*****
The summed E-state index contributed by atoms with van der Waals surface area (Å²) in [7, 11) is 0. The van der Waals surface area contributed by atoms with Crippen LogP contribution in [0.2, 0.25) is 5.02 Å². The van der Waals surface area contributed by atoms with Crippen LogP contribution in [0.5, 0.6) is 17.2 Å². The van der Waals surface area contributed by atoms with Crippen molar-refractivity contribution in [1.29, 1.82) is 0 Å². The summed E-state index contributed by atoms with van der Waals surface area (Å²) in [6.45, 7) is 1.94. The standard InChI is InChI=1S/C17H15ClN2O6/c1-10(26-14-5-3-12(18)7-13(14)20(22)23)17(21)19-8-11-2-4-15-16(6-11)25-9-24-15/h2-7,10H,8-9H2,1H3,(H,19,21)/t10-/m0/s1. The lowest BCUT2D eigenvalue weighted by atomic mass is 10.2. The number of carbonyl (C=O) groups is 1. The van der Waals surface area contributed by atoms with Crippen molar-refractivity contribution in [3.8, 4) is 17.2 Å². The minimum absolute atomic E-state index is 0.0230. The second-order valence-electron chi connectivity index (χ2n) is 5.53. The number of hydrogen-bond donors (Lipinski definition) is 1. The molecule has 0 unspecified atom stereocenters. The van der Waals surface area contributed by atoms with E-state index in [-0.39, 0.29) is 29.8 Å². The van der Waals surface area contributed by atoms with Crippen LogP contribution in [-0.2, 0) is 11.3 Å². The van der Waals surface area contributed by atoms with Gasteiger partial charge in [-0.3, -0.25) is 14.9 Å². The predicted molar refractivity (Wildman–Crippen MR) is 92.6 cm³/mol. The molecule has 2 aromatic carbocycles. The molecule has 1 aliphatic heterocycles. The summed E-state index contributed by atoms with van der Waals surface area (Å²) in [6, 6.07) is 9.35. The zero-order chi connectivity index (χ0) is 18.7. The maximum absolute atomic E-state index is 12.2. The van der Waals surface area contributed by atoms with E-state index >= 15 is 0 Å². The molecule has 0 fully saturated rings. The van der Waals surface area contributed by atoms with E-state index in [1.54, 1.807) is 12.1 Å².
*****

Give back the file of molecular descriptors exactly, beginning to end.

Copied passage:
The summed E-state index contributed by atoms with van der Waals surface area (Å²) in [7, 11) is 0. The van der Waals surface area contributed by atoms with Crippen LogP contribution in [0.2, 0.25) is 5.02 Å². The van der Waals surface area contributed by atoms with Crippen LogP contribution in [0.5, 0.6) is 17.2 Å². The van der Waals surface area contributed by atoms with Crippen molar-refractivity contribution in [1.29, 1.82) is 0 Å². The summed E-state index contributed by atoms with van der Waals surface area (Å²) in [6.45, 7) is 1.94. The standard InChI is InChI=1S/C17H15ClN2O6/c1-10(26-14-5-3-12(18)7-13(14)20(22)23)17(21)19-8-11-2-4-15-16(6-11)25-9-24-15/h2-7,10H,8-9H2,1H3,(H,19,21)/t10-/m0/s1. The lowest BCUT2D eigenvalue weighted by atomic mass is 10.2. The number of carbonyl (C=O) groups is 1. The van der Waals surface area contributed by atoms with Crippen molar-refractivity contribution in [3.8, 4) is 17.2 Å². The minimum absolute atomic E-state index is 0.0230. The second-order valence-electron chi connectivity index (χ2n) is 5.53. The number of hydrogen-bond donors (Lipinski definition) is 1. The molecule has 0 unspecified atom stereocenters. The van der Waals surface area contributed by atoms with E-state index in [-0.39, 0.29) is 29.8 Å². The van der Waals surface area contributed by atoms with Crippen LogP contribution in [-0.2, 0) is 11.3 Å². The van der Waals surface area contributed by atoms with Gasteiger partial charge in [-0.3, -0.25) is 14.9 Å². The predicted molar refractivity (Wildman–Crippen MR) is 92.6 cm³/mol. The molecule has 2 aromatic carbocycles. The molecule has 1 aliphatic heterocycles. The summed E-state index contributed by atoms with van der Waals surface area (Å²) in [6, 6.07) is 9.35. The zero-order chi connectivity index (χ0) is 18.7. The maximum absolute atomic E-state index is 12.2. The van der Waals surface area contributed by atoms with E-state index >= 15 is 0 Å². The molecule has 0 fully saturated rings. The van der Waals surface area contributed by atoms with E-state index in [1.54, 1.807) is 12.1 Å².